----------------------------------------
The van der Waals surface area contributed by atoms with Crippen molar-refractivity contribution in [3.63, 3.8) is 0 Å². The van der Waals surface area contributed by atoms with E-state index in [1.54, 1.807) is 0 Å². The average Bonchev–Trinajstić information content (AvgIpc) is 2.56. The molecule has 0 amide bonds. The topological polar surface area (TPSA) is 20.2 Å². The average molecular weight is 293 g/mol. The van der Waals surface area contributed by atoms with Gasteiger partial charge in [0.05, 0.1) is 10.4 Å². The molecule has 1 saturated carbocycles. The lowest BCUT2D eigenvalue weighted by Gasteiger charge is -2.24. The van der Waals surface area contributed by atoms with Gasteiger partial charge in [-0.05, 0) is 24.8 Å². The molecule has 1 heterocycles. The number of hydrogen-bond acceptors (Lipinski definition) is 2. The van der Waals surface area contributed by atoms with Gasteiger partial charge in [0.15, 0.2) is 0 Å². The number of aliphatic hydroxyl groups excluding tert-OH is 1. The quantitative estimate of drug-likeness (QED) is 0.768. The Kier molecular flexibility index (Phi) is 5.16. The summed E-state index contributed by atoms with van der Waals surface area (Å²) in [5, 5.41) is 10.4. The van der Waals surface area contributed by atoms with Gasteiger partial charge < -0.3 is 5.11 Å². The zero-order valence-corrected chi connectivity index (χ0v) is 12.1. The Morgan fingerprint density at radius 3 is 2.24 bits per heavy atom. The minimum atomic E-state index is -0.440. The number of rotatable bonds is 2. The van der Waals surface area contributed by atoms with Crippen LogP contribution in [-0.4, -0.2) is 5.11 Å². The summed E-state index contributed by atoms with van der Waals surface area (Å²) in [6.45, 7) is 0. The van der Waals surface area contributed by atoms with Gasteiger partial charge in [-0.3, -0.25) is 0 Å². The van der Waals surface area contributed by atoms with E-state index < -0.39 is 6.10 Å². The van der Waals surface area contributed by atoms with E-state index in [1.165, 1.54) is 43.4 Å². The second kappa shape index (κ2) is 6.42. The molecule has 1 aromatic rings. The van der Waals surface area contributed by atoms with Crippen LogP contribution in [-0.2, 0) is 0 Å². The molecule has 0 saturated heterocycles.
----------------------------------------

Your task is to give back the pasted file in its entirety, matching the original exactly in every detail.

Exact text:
The van der Waals surface area contributed by atoms with Crippen molar-refractivity contribution in [3.63, 3.8) is 0 Å². The van der Waals surface area contributed by atoms with E-state index in [1.54, 1.807) is 0 Å². The average Bonchev–Trinajstić information content (AvgIpc) is 2.56. The molecule has 0 amide bonds. The topological polar surface area (TPSA) is 20.2 Å². The average molecular weight is 293 g/mol. The van der Waals surface area contributed by atoms with Gasteiger partial charge in [0.05, 0.1) is 10.4 Å². The molecule has 1 saturated carbocycles. The lowest BCUT2D eigenvalue weighted by Gasteiger charge is -2.24. The van der Waals surface area contributed by atoms with Gasteiger partial charge in [-0.05, 0) is 24.8 Å². The molecule has 1 heterocycles. The number of hydrogen-bond acceptors (Lipinski definition) is 2. The van der Waals surface area contributed by atoms with Gasteiger partial charge in [0.15, 0.2) is 0 Å². The number of aliphatic hydroxyl groups excluding tert-OH is 1. The quantitative estimate of drug-likeness (QED) is 0.768. The Kier molecular flexibility index (Phi) is 5.16. The summed E-state index contributed by atoms with van der Waals surface area (Å²) in [5, 5.41) is 10.4. The van der Waals surface area contributed by atoms with Gasteiger partial charge < -0.3 is 5.11 Å². The zero-order valence-corrected chi connectivity index (χ0v) is 12.1. The Morgan fingerprint density at radius 3 is 2.24 bits per heavy atom. The minimum atomic E-state index is -0.440. The number of rotatable bonds is 2. The van der Waals surface area contributed by atoms with Crippen LogP contribution in [-0.4, -0.2) is 5.11 Å². The summed E-state index contributed by atoms with van der Waals surface area (Å²) in [6.45, 7) is 0. The van der Waals surface area contributed by atoms with Gasteiger partial charge in [-0.3, -0.25) is 0 Å². The van der Waals surface area contributed by atoms with E-state index < -0.39 is 6.10 Å². The van der Waals surface area contributed by atoms with E-state index in [1.165, 1.54) is 43.4 Å². The second kappa shape index (κ2) is 6.42. The molecule has 1 aromatic rings. The van der Waals surface area contributed by atoms with Crippen LogP contribution in [-0.2, 0) is 0 Å². The molecule has 0 saturated heterocycles.